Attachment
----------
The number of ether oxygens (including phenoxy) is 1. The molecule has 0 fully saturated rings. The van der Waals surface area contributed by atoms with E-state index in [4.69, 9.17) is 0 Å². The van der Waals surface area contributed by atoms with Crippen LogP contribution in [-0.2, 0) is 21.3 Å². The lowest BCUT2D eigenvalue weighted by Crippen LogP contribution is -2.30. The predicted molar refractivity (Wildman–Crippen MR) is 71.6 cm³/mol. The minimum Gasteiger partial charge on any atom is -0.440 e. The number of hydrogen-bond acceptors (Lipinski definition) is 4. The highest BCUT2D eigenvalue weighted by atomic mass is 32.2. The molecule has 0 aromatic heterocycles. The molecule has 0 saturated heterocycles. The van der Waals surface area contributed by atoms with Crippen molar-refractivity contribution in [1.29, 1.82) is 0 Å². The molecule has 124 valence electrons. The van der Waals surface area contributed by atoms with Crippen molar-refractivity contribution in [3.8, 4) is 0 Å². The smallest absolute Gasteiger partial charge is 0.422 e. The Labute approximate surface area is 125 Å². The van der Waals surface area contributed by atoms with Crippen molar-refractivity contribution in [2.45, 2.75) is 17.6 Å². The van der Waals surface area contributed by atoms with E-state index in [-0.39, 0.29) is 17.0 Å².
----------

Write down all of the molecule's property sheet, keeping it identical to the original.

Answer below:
The number of ether oxygens (including phenoxy) is 1. The molecule has 0 fully saturated rings. The van der Waals surface area contributed by atoms with E-state index in [4.69, 9.17) is 0 Å². The van der Waals surface area contributed by atoms with Crippen LogP contribution in [-0.2, 0) is 21.3 Å². The lowest BCUT2D eigenvalue weighted by Crippen LogP contribution is -2.30. The predicted molar refractivity (Wildman–Crippen MR) is 71.6 cm³/mol. The minimum Gasteiger partial charge on any atom is -0.440 e. The number of hydrogen-bond acceptors (Lipinski definition) is 4. The highest BCUT2D eigenvalue weighted by atomic mass is 32.2. The molecule has 0 aromatic heterocycles. The molecule has 0 saturated heterocycles. The van der Waals surface area contributed by atoms with Crippen molar-refractivity contribution in [1.29, 1.82) is 0 Å². The molecule has 124 valence electrons. The van der Waals surface area contributed by atoms with Crippen molar-refractivity contribution in [3.8, 4) is 0 Å². The smallest absolute Gasteiger partial charge is 0.422 e. The Labute approximate surface area is 125 Å². The van der Waals surface area contributed by atoms with Crippen molar-refractivity contribution in [2.45, 2.75) is 17.6 Å². The van der Waals surface area contributed by atoms with E-state index in [-0.39, 0.29) is 17.0 Å².